Posted by: happyfan08 | July 13, 2012

Na Yeon Choi: Major Star

Blackwolf Run, the site of the recently completed 2012 US Women’s Open, is practically hallowed ground in Korean sports culture.  It was there in 1998 that Se Ri Pak became the first Korean and youngest golfer to win the most prestigious event in women’s golf.  I talked all about it in the previous blog entry, which you can access here:

This year, the Koreans came into the event in a bit of a drought.  Despite having several good chances to win in 2012, they had only managed a single LPGA win all year.  Fortunately, that win came at a Major, the Kraft Nabisco, but still it continued a troubling trend for them (started in the 2011 season) of contending a lot but only winning on occasion.

Before last week, Sun Young Yoo was the only Korean to win on the LPGA in 2012

The Koreans were especially motivated to win the Open this year, given where it was being contested.  Many of the top stars on tour were inspired to take up the game thanks to Pak’s win.  So Yeon Ryu, the defending champ, even posed for a photograph with her shoes off, hitting a shot from the same water trap as Pak had hit her iconic rescue shot from all those years ago (alas, the trap was drained at the time, lessening the effect Ryu wanted).  To win an Open on this course would be a once-in-a-lifetime opportunity to join the immortals.  Even Pak herself had organized her entire season around her return to the site of her greatest triumph.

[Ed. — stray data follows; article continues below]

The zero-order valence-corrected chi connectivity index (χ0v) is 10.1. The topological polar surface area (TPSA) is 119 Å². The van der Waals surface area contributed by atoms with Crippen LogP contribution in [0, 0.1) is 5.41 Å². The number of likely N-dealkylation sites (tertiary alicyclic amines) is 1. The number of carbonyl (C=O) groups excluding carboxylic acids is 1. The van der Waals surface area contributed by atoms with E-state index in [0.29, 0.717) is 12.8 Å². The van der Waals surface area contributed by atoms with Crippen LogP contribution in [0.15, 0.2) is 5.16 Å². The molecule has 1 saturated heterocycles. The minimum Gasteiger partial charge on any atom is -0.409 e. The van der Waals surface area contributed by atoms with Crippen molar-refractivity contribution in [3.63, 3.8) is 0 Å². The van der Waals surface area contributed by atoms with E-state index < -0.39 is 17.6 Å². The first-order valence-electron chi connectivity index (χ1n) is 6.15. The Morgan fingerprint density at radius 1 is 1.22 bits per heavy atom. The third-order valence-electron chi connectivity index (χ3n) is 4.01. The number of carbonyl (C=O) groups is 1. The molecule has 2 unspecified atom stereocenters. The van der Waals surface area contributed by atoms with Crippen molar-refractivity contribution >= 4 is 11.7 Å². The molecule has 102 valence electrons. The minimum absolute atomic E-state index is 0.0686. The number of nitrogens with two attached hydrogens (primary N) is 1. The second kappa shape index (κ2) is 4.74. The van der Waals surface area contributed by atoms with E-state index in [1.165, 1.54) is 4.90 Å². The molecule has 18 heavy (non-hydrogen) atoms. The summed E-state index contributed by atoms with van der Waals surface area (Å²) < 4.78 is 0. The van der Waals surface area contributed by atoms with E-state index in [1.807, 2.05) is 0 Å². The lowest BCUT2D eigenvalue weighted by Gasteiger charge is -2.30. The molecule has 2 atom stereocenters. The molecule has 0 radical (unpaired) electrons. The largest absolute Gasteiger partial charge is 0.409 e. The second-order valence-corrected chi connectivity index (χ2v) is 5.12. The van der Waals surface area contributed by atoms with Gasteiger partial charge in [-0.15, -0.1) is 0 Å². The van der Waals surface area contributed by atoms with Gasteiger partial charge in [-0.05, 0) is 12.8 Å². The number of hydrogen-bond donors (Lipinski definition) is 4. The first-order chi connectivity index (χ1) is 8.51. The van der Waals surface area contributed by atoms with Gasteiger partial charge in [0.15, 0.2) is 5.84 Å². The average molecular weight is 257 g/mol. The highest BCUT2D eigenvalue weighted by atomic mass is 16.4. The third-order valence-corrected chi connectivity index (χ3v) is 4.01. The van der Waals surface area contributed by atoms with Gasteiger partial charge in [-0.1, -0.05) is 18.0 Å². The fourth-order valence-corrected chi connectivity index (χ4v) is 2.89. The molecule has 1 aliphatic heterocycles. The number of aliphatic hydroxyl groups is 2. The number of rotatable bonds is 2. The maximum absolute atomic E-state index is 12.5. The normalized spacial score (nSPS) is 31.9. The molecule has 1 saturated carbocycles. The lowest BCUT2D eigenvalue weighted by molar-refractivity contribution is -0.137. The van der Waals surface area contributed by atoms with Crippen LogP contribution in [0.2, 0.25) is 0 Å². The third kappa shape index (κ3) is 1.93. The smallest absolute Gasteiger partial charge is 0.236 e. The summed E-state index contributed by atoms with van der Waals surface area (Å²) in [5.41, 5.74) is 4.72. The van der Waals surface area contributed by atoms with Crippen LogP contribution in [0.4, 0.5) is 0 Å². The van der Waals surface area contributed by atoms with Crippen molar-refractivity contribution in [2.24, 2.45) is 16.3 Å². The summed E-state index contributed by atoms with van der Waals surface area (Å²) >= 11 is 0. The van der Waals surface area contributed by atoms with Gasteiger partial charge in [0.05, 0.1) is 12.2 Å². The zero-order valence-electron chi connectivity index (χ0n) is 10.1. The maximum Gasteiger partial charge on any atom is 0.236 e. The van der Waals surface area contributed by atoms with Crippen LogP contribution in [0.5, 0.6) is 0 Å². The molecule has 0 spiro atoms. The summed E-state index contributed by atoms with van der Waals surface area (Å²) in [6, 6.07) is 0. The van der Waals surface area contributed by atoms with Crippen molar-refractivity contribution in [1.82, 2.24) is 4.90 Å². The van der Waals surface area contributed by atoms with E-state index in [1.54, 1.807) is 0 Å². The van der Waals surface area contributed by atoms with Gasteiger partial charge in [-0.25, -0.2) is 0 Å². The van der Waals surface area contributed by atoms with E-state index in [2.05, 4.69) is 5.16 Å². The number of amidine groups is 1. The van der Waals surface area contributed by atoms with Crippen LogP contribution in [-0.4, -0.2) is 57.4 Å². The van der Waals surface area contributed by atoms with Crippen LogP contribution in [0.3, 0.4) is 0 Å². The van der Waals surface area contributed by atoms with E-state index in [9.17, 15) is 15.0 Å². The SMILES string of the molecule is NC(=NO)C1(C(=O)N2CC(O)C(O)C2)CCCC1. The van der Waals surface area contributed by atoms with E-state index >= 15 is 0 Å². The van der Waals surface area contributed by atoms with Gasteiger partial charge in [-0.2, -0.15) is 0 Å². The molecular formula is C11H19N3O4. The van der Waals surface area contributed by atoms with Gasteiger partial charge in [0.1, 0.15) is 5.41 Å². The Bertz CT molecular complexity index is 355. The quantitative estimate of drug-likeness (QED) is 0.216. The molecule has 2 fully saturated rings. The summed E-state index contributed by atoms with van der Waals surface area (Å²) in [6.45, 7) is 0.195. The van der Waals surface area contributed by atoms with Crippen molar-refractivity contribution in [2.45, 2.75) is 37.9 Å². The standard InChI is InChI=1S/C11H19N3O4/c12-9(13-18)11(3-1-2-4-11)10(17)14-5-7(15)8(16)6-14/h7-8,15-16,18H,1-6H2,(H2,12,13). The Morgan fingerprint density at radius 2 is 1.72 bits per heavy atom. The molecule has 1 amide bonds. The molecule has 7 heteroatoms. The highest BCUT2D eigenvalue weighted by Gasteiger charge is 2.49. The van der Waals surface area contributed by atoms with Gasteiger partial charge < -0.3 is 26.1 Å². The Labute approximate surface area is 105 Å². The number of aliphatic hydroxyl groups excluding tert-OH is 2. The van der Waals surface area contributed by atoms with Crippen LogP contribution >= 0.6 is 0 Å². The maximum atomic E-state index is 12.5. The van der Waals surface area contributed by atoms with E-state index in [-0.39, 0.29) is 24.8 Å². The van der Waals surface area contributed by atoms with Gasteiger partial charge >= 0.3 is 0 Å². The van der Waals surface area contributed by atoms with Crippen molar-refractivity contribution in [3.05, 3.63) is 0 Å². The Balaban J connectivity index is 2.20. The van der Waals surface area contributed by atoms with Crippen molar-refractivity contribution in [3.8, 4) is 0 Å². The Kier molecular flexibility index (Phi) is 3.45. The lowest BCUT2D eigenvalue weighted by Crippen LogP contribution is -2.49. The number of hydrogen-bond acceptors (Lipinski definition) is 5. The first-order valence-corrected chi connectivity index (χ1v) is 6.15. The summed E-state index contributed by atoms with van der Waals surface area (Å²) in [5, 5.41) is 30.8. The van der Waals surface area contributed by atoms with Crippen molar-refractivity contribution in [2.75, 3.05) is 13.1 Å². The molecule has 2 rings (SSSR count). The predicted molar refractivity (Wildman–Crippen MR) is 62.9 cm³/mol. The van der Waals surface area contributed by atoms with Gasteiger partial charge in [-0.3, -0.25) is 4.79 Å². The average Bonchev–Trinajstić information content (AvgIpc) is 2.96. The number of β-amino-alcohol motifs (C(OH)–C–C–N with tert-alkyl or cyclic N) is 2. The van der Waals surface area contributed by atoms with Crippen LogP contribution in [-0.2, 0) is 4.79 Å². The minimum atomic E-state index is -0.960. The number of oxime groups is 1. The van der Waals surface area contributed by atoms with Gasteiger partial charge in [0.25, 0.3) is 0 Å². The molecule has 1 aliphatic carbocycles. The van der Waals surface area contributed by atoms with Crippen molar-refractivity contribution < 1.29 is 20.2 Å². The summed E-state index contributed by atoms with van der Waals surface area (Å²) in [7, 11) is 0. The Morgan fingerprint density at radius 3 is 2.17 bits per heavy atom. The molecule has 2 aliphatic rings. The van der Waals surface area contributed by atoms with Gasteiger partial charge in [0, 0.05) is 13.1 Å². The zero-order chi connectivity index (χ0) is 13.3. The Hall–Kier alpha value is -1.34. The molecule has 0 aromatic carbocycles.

So Yeon Ryu takes off her shoes and socks to emulate her hero Se Ri Pak

After two rounds, however, things weren’t looking so great for the Koreans.  Inbee Park was in the thick of things, and Na Yeon Choi was still in it, four shots back, but most of the rest of the Korean stars were six or more shots behind and needed to have a fantastic weekend to climb back into the hunt.  On Saturday, many of the Korean golfers faded under the pressure.  They were not alone.  Even the top players in the world were producing some of the worst scores of the year.  Blackwolf Run was playing extremely tough.  Cristie Kerr, Suzann Pettersen and world #1 Ya Ni Tseng all shot 78, while top Korean star Hee Kyung Seo and world #2 Stacey Lewis shot 80.  If even those great players were struggling, you can only imagine how some of the lesser players were doing.

But amidst the carnage and an average score of nearly 77, one player emerged, shooting a round so brilliant than some are calling it the greatest ever produced at a US Women’s Open.  That player was Na Yeon Choi.